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do you know how to define weight using mass?

hmm... good one.

w = mg

velocity . time graph

|dw:1349878299626:dw|

how come constant velocty?

\[a = \frac Fm\]
\[a = \frac {\frac59mg}m\]
\[a = \frac59g\]

\[v=\frac{5}{9}t+v_o\]
can we assume an initial velocity of 0?

yes lets see if the answer comes

i dont think, the answer is 7/3 mg

i havent gotten to the end yet ... just wondering if my thought process made sense so far

prolly a bad graph :/

hmm

i got the answer thanks :)

u wanna see my working

|dw:1349879825375:dw|

dude why are you posting questions you don't need help on?

let's see your second part of the soln. I hope your first part agrees with mine?

wht do umean? which part do u need to agree

...

did you get the same results as I did for the first part of the descent, where a= -4g/9?

yes :)

i substitues and got friction as 7/3 mg

wut.

you got the force from friction = 7mg/3 ??

yes i did

ok. that means a net force upwards. since the force down is mg

pretty funny.

yeah..could u help me with the second part i posted right now :)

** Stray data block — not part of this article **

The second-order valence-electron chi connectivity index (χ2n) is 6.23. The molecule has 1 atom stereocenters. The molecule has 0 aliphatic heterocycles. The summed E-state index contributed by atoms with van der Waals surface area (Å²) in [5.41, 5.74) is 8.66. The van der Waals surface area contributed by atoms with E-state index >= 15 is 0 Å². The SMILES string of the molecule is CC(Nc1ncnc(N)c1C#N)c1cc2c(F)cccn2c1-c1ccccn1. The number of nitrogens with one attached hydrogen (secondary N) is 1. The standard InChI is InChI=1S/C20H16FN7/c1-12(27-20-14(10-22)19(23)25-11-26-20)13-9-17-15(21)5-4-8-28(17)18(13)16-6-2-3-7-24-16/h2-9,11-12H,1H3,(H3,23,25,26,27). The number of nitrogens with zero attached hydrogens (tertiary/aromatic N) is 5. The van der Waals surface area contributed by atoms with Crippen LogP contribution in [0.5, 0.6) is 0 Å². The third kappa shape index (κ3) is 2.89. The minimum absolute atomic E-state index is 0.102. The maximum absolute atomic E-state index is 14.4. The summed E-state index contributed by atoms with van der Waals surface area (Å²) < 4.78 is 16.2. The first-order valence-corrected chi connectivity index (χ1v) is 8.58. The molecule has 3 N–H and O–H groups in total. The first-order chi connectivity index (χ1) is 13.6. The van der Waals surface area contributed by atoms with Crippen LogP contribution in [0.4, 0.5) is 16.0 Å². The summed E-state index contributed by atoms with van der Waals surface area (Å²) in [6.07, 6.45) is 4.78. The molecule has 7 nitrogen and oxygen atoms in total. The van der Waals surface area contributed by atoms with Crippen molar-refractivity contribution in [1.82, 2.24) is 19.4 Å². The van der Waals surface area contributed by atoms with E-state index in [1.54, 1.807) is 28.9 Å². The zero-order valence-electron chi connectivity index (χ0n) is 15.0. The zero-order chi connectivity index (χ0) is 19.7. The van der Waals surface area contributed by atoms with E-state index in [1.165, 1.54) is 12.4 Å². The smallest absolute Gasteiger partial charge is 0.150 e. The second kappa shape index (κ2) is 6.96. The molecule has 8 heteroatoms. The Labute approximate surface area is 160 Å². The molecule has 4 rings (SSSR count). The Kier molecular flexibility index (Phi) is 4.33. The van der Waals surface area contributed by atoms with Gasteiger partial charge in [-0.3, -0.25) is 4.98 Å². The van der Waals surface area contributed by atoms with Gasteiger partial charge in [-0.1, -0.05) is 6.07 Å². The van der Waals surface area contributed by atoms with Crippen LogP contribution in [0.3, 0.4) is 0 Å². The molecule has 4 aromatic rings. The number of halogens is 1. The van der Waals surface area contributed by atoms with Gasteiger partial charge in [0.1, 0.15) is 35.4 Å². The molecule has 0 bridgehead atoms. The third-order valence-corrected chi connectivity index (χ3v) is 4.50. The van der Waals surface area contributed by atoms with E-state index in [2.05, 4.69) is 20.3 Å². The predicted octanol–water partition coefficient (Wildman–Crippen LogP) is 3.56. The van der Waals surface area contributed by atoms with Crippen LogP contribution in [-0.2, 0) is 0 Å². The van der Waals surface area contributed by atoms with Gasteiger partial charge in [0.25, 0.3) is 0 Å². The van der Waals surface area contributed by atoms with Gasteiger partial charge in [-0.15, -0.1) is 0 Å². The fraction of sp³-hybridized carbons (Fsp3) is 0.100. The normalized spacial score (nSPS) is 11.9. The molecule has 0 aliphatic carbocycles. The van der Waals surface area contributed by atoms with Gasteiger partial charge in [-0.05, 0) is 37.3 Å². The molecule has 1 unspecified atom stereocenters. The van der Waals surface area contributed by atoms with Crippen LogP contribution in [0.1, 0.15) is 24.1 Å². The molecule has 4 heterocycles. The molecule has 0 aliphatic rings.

you make no sense.

what acceleration are you using for the first part?

4/9 g

and when the friction increases it more thn the weight, acceleration becomes - 4/3g

by negative I guess you mean upwards.

deceleration

it's just a matter of plugging in 'h'

no its correct...

I mean, you're basically just assuming the whole trip takes 1 second...

yup

so you plotted
v =( (3/9) g)*t

yes...

so second part.

yes how do i do tht

oh okay il try

btw which equation did u use

sorry about the confusion, I totally misinterpreted that problem I guess.

I used
d= Vi*t + 1/2*a*t^2

d1= 1/2* 4g/9*(3t/4)^2
d2 = (3g/9)(t/4) - 1/2 (4g/3)*(t/4)^2
d1 + d2 = 60

ok

you get it? I got t=8 (using g=10)
and V = 24/9*g